This month, the District instituted a 5 cent tax for each paper or plastic bag used. The Washington Post looked into the impact of the tax.
The tax revenue will be used to clean up litter around the Anacostia river, which experts say is polluted largely by plastic bags. Like the cigarette tax which funds children’s health insurance programs, decreased usage and paying the tax are both beneficial to the larger goal. If fewer individuals use bags, the river will not become as polluted, and if people buy the 5 cent bags, the river will be cleaned.
According to the Post, the tax is already having a major impact. “Managers at stores that sell food or beverages say the switchover has cut the use of plastic bags by half or more.”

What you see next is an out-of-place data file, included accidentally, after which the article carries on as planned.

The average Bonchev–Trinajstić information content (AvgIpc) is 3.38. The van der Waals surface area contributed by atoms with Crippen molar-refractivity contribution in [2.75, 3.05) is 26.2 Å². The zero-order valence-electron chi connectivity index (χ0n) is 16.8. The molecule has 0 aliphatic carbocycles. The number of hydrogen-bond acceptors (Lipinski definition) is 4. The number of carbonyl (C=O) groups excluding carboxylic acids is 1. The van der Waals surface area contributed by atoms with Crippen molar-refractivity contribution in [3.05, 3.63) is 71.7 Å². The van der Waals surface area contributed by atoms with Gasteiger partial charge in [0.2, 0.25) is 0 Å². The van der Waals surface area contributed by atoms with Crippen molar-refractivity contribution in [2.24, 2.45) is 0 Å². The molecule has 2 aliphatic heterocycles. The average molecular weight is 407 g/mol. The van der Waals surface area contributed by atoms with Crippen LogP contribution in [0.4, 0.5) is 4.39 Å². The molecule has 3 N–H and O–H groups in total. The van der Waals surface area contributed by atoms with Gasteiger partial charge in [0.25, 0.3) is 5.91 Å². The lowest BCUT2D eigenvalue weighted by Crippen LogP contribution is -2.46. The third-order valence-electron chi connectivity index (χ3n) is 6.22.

However, psychological experts agree that the District should not be celebrating too soon. “Outrage over tax increases usually fades over time because the increase is buried within an item’s cost,” said Dan Ariely a Duke University professor, noting this might be different since one is reminded at each purchase. As Dr. Lisa Catapano with George Washington University told WAMU 88.5 FM at the beginning of the year, this fee is too small to change behavior. “Positive incentives tend to work better. They create more lasting changes in behavior.”
City officials will get the first tally of the bag tax at the end of the month, but more accurate figures and proof the tax is achieving its goals won’t be seen for months.